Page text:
- Aaron Kampman has been a brilliant defensive end. He played great ball in Green Bay, but with an ACL tear they figured it was time to move past the late 20s intimidator. The Jags picked him up only to have him tear his other ACL in 2010 after eight games. His four sacks were leading the way the for the Jaguars and his mentorship position was becoming firmly established with the team. Fast forward to 2011 and Kampman looked like a shell of his former, dominating self. He failed to make himself a factor in the three games he got time in, despite the Jags reformatting the defensive line’s rotation to keep his (and others’) legs fresh, and ended up on injured reserve once again. If he doesn’t make himself indispensable in the offseason at some point, look for him to be on his way out. Especially with the $4.6 million owed him in 2012. I think he can probably argue that he’s practically a coach to the “Rushmen” and that he can help establish a solid pass rushing mentality with the Jags, but he has to make that known to Gene Smith this offseason if he wants to stick around.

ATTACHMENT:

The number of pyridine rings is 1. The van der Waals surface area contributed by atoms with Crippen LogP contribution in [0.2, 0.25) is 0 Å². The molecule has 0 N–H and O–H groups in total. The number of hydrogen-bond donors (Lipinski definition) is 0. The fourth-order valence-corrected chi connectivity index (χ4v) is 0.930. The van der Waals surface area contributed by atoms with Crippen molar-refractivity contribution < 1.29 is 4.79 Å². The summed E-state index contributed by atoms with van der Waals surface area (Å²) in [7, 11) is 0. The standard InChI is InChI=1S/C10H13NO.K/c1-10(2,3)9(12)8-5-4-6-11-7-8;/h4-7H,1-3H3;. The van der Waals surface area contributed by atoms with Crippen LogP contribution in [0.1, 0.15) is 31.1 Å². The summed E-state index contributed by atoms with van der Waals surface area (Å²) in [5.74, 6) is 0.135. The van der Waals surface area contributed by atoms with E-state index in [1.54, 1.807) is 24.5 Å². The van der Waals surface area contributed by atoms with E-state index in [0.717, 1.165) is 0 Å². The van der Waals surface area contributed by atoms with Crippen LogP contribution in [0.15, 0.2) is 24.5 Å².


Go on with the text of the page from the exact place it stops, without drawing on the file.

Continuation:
Of the players listed above, I can’t see any of them coming back except Kampman and Mathis. Britton has not been the same player as he was when he was originally drafted before injury, D’Anthony Smith has yet to see the field and probably won’t be able to keep pace two years removed from competitive football, and the Dillard experiment has been tried three times with no charm. Kampman is able to play the mentorship role and the “Rushmen” have had a noticeable spark since he joined in 2010. While it can’t be contributed entirely to Kampman (the coaching staff under Joe Cullen has done a pretty solid job), his presence would be sorely missed if he was dismissed this offseason. Mathis is also probable to come back with a draft class that hasn’t been proven to be excessively deep at the position. His talent level is considerably higher than the players behind him on the depth chart and the players that could be acquired in free agency will need time to grow into the system under Mel Tucker. Another year laden with incentives may be in the future for the perennial Mathis.
– Luke N. Sims